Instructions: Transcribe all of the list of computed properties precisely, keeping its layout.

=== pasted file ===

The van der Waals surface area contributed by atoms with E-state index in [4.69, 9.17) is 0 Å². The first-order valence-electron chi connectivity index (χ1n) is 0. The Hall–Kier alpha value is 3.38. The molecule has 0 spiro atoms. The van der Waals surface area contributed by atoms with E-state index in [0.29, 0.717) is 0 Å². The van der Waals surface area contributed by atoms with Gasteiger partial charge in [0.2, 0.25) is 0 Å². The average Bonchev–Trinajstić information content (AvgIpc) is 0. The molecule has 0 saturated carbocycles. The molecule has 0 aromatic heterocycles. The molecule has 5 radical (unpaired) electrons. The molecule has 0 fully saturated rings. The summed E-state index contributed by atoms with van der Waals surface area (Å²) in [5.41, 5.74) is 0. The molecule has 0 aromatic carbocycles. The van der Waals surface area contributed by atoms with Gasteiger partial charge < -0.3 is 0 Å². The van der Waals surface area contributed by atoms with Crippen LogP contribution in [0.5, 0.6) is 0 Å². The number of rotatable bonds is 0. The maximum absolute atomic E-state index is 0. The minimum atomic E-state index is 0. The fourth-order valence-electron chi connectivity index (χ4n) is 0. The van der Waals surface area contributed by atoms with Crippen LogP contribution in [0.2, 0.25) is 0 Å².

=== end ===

The van der Waals surface area contributed by atoms with E-state index in [4.69, 9.17) is 0 Å². The first-order valence-electron chi connectivity index (χ1n) is 0. The Hall–Kier alpha value is 3.38. The molecule has 0 spiro atoms. The van der Waals surface area contributed by atoms with E-state index in [0.29, 0.717) is 0 Å². The van der Waals surface area contributed by atoms with Gasteiger partial charge in [0.2, 0.25) is 0 Å². The average Bonchev–Trinajstić information content (AvgIpc) is 0. The molecule has 0 saturated carbocycles. The molecule has 0 aromatic heterocycles. The molecule has 5 radical (unpaired) electrons. The molecule has 0 fully saturated rings. The summed E-state index contributed by atoms with van der Waals surface area (Å²) in [5.41, 5.74) is 0. The molecule has 0 aromatic carbocycles. The van der Waals surface area contributed by atoms with Gasteiger partial charge < -0.3 is 0 Å². The van der Waals surface area contributed by atoms with Crippen LogP contribution in [0.5, 0.6) is 0 Å². The number of rotatable bonds is 0. The maximum absolute atomic E-state index is 0. The minimum atomic E-state index is 0. The fourth-order valence-electron chi connectivity index (χ4n) is 0. The van der Waals surface area contributed by atoms with Crippen LogP contribution in [0.2, 0.25) is 0 Å².